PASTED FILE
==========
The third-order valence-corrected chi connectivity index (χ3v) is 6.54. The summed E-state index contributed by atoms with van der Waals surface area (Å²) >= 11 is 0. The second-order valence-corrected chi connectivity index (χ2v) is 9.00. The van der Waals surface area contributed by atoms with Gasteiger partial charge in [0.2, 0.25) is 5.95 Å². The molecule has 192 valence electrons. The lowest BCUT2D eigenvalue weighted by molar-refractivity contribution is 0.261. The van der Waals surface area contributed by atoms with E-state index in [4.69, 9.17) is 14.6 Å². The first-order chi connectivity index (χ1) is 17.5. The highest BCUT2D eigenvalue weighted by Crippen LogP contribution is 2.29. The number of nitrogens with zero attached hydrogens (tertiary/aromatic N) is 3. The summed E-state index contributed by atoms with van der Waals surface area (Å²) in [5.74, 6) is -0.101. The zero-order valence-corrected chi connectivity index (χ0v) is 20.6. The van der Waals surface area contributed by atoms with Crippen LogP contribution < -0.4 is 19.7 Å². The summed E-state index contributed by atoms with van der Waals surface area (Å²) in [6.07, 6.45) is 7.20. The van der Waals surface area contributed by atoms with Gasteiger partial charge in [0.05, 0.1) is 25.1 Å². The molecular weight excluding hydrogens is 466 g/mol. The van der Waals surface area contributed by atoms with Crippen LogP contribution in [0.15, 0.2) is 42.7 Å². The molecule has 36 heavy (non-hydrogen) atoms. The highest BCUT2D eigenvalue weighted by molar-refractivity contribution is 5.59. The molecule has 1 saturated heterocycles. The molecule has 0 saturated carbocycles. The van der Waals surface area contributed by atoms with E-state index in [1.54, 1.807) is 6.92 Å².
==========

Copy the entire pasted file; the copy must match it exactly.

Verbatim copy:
The third-order valence-corrected chi connectivity index (χ3v) is 6.54. The summed E-state index contributed by atoms with van der Waals surface area (Å²) >= 11 is 0. The second-order valence-corrected chi connectivity index (χ2v) is 9.00. The van der Waals surface area contributed by atoms with Gasteiger partial charge in [0.2, 0.25) is 5.95 Å². The molecule has 192 valence electrons. The lowest BCUT2D eigenvalue weighted by molar-refractivity contribution is 0.261. The van der Waals surface area contributed by atoms with E-state index in [4.69, 9.17) is 14.6 Å². The first-order chi connectivity index (χ1) is 17.5. The highest BCUT2D eigenvalue weighted by Crippen LogP contribution is 2.29. The number of nitrogens with zero attached hydrogens (tertiary/aromatic N) is 3. The summed E-state index contributed by atoms with van der Waals surface area (Å²) in [5.74, 6) is -0.101. The zero-order valence-corrected chi connectivity index (χ0v) is 20.6. The van der Waals surface area contributed by atoms with Crippen LogP contribution < -0.4 is 19.7 Å². The summed E-state index contributed by atoms with van der Waals surface area (Å²) in [6.07, 6.45) is 7.20. The van der Waals surface area contributed by atoms with Gasteiger partial charge in [0.05, 0.1) is 25.1 Å². The molecular weight excluding hydrogens is 466 g/mol. The van der Waals surface area contributed by atoms with Crippen LogP contribution in [0.15, 0.2) is 42.7 Å². The molecule has 36 heavy (non-hydrogen) atoms. The highest BCUT2D eigenvalue weighted by molar-refractivity contribution is 5.59. The molecule has 1 saturated heterocycles. The molecule has 0 saturated carbocycles. The van der Waals surface area contributed by atoms with E-state index in [1.54, 1.807) is 6.92 Å².